CollectionsBoat
IN THE NEWS

Boat

FEATURED ARTICLES
NEWS
July 24, 2010
The Coast Guard yesterday released recordings of radio communications from the fatal Duck-boat crash in Philadelphia. The recordings were taken from the emergency channel recorded by the Coast Guard. A Duck boat with 37 people aboard became disabled in the Delaware River on July 7 and was struck by an unmanned city-owned barge being pushed by a tug. The Duck boat capsized and sank, killing two Hungarian tourists. Shortly before the crash, an unidentified man can be heard yelling for a boat to watch out. A few minutes later, the tug boat Caribbean Sea is heard telling the Coast Guard, "we are the ones that, I guess, capsized the Duck boat.
NEWS
April 4, 1989 | By Frank Lawlor, Inquirer Staff Writer
The first time Jon Wright sailed in an America's Cup yacht race - in 1974 - the entire affair lasted five months. "We had a $1.5 million budget, we built one boat and we put it in the water in May," said Wright, who lives in Rosemont and runs a boat business in West Conshohocken. "We defended the cup in September. " Wright's fifth cup race - in 1987, when the San Diego Yacht Club boat Stars & Stripes won the trophy from Royal Perth Yacht Club in a classic battle on the Indian Ocean at Fremantle, Australia - was something different.
NEWS
September 3, 2004
HAS OP-ED writer Flavia Colgan ("Adrift in the Swift Boat Swamp") registered herself as a 527 yet? I looked high and low but couldn't find the same sort of column written by Flavia about the abundance of 527s that have spent the best part of $60 million and a full year waging the same sort of attacks on President Bush. Her selective amnesia about who is allowed free speech is mind-numbing. Where was she when a movie that, while striving to make salient points, has been debunked to the point where it will released and catagorized under "fiction" at Blockbuster.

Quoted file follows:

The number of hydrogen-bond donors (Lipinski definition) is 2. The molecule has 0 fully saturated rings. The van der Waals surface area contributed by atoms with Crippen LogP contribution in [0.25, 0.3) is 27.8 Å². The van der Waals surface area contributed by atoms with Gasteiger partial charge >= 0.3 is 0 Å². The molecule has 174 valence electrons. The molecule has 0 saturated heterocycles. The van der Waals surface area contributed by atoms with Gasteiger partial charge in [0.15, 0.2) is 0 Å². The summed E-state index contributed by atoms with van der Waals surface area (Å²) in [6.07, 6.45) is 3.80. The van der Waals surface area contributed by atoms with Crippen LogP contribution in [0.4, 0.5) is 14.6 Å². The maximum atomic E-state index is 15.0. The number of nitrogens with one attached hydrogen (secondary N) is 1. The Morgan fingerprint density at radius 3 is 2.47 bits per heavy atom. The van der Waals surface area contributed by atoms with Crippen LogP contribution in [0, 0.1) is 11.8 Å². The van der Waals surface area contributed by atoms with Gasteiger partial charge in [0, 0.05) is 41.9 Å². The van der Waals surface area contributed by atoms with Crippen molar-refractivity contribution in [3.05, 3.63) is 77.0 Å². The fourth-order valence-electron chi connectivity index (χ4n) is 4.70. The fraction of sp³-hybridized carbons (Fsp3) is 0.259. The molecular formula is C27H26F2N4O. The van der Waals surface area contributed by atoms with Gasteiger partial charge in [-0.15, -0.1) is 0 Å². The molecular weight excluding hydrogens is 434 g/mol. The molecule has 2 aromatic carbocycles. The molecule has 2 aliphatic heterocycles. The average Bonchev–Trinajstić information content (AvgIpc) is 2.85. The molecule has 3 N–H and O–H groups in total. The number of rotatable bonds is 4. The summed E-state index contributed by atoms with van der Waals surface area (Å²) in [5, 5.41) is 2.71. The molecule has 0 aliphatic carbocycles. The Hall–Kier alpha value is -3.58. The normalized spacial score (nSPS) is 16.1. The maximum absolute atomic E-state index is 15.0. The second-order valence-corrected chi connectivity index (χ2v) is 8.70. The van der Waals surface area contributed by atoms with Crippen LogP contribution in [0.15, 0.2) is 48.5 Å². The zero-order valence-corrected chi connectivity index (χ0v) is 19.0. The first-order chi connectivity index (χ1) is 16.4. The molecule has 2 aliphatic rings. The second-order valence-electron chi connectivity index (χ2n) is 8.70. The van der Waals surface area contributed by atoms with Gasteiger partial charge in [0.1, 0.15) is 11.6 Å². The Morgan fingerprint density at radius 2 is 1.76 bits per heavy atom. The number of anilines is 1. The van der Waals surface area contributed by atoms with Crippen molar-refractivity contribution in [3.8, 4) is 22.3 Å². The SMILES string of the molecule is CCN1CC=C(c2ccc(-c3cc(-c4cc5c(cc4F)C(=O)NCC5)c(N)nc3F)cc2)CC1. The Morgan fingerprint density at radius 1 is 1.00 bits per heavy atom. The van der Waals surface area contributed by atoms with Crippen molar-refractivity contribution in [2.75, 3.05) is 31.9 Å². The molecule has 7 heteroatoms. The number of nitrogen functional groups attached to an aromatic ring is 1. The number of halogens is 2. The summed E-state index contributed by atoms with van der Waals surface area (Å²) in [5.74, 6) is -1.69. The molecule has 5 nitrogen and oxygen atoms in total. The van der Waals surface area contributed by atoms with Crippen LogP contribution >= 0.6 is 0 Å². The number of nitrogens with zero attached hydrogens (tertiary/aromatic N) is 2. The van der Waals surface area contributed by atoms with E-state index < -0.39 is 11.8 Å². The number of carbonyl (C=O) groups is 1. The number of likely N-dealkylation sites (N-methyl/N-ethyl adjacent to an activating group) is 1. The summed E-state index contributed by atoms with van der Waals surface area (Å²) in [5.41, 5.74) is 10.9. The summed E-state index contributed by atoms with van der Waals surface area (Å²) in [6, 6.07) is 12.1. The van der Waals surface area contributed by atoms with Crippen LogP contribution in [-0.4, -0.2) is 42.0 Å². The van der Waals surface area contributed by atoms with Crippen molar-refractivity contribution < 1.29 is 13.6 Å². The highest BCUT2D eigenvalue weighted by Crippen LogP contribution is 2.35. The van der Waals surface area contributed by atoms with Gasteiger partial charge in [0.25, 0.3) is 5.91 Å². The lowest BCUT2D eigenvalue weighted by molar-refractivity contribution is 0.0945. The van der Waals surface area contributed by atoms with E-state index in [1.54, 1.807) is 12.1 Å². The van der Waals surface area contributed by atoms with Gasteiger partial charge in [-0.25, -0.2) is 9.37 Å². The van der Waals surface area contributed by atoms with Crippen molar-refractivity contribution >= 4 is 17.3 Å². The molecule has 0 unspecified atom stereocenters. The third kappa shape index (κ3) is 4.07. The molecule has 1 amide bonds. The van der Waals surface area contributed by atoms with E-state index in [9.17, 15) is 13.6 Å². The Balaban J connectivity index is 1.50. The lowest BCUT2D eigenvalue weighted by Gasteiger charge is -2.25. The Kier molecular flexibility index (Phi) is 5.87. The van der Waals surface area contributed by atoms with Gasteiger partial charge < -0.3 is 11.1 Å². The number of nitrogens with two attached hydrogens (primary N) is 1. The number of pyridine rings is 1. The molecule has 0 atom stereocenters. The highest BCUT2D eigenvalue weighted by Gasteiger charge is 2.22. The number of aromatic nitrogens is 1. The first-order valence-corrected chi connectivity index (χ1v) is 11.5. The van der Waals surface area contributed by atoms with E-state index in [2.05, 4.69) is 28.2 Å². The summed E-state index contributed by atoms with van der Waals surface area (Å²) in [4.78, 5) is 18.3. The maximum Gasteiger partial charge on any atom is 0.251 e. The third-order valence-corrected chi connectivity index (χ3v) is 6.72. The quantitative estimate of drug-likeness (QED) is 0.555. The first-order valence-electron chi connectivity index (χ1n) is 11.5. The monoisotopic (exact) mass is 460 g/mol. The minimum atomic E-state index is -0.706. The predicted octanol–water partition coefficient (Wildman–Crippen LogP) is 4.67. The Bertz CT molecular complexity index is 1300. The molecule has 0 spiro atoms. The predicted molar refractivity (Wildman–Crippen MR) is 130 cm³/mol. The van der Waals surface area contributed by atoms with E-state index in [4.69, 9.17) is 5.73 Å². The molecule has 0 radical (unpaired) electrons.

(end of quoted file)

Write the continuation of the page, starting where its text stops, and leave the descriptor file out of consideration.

NEWS
July 8, 1997 | For The Inquirer / LAURENCE KESTERSON
Lyle and Cindy Crummond of Silver Spring, Md., canoe down the Brandywine River near the Route 1 overpass in Chadds Ford. They spent yesterday afternoon enjoying the great outdoors.
NEWS
October 1, 2010 | By GLORIA CAMPISI, campisg@phillynews.com 215-854-5935
Gary Fox, captain of the duck boat sunk by a city barge in July - a tragedy that left two young tourists dead - thought that he, too, was going to die while trapped in the Delaware River, he said in a lawsuit filed this week in Common Pleas Court. Fox said that he was pushed under the hull of the barge and could see his passengers underwater as they struggled to swim out of the tourist boat's windows. He was running out of oxygen when he managed to swim out one of Duck Boat 34's windows after the July 7 crash, Fox said in a suit charging negligence.
NEWS
June 20, 2004 | By Anthony S. Twyman INQUIRER STAFF WRITER